The cherry orchard

No, not the famous one in the play.  The one I was sitting in one morning in the Black Forest.

Yes, the Black Forest really does have cherries, lots and lots and lots of them.  Not actually in the forest though.

LREdit--4971

LREdit--4970

LREdit--4971

How it works is that the Rhine runs through a wide plain (it’s a U shaped glacial valley).  Along one side (France) are the Vosges Mountains; along the other side (Germany) the Black Forest, which pretty much mirrors the Vosges.  You can see the one range from the other, whichever side you’re on.

On the German side, the flat valley plain is where the larger towns are, and also a lot of agricultural land, growing mainly cereals so far as we can see.  Then as you move away from the river you start to see lots of fruit orchards, also market gardening, strawberry fields, asparagus, and soft fruit, all in abundance.  Then, further away from the river again, on lower slopes, are the vines, with their stunning straight lines and varying angles.  Finally, where it’s too steep or too dark for the vines, is what remains of the forest (a lot remains, but some of the lower parts have been eaten up for vineyards).

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So, to get back to the cherry orchard.  I was walking back from the village baker and saw that Felix had cut the grass in the orchard.  I’d never  walked through the orchard before, but with the cherries ripening all around, the weather hot and sunny, and the lovely smell of fresh cut grass everywhere, I was drawn in.  I took off my shoes to walk barefoot.  I found a shady spot and sat.  I took out my crochet* (never leave home without crochet or knitting, you never know when you might need it), and spent a happy hour hooking in the cherry orchard.

I confess ate a few, the most delicious I’ve ever had, though Rita told me later that they’re not considered good enough for eating.  The cherries in this orchard are destined for the distillery where they will become Kirchwasser.

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And for our dessert later in the evening, a slice of cherry tart to share, and a bowl of cherries from one of the local smallholdings.  Delicious in every respect.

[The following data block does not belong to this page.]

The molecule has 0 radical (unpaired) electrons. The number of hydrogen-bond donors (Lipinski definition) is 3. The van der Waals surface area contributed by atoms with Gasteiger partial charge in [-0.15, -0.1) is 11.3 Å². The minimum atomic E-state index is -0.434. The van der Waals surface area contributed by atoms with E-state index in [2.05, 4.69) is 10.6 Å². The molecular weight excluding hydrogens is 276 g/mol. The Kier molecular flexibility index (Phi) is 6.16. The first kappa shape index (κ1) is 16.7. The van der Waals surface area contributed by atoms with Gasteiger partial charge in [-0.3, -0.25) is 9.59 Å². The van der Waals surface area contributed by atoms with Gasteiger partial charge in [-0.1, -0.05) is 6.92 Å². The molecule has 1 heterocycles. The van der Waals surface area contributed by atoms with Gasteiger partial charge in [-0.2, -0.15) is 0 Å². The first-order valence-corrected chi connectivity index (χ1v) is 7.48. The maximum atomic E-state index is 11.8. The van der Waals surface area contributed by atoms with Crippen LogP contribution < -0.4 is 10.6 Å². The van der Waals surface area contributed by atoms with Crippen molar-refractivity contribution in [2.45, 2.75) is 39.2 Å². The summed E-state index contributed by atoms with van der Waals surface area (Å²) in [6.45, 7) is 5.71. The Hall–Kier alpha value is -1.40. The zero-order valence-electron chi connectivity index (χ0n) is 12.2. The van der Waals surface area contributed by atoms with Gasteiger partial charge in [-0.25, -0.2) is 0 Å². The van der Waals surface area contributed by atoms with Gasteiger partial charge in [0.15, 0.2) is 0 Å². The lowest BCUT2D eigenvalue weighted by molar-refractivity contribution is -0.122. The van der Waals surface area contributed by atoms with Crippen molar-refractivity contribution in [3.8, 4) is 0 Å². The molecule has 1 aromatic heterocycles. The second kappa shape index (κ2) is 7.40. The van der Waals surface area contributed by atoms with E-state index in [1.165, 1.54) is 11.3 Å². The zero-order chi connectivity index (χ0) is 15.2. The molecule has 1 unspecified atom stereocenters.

* surprise, surprise – another ripple blanket.  Am I hooked?  Genau! [absolutely]

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About deborah @ the magic jug

Now I've passed 60 I'm still doing all sorts of things I haven't done before, as well as carrying on with the things I already love. I live a happy life with my long term love Malcolm. In my blog I explore local and low tech ideas, food, growing, making, reading, thinking, walking, and lots of other words ending in 'ing'.
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2 Responses to The cherry orchard

  1. Cathy says:

    I love cherries and it’s sad that English ones are so hard to get. We visited Germany a few years back and enjoyed buying cherries on the side of the road. crocheting in the cool looks very restful….

    Like

    • It is a shame that English cherries are so hard to get (and so very expensive!) isn’t it. I’ve occasionally seen them, but I suspect that they are so localised now that they are mostly sold where they’re grown.
      Sitting crocheting in the orchard was one of my high points of the holiday. So much so that I’ve just sent out an invitation via our local community newsletter inviting anyone who wants to join me for a regular craft and chat session in our community orchard this summer. All a bit last minute, so I’m wondering if anyone else will turn up.

      Like

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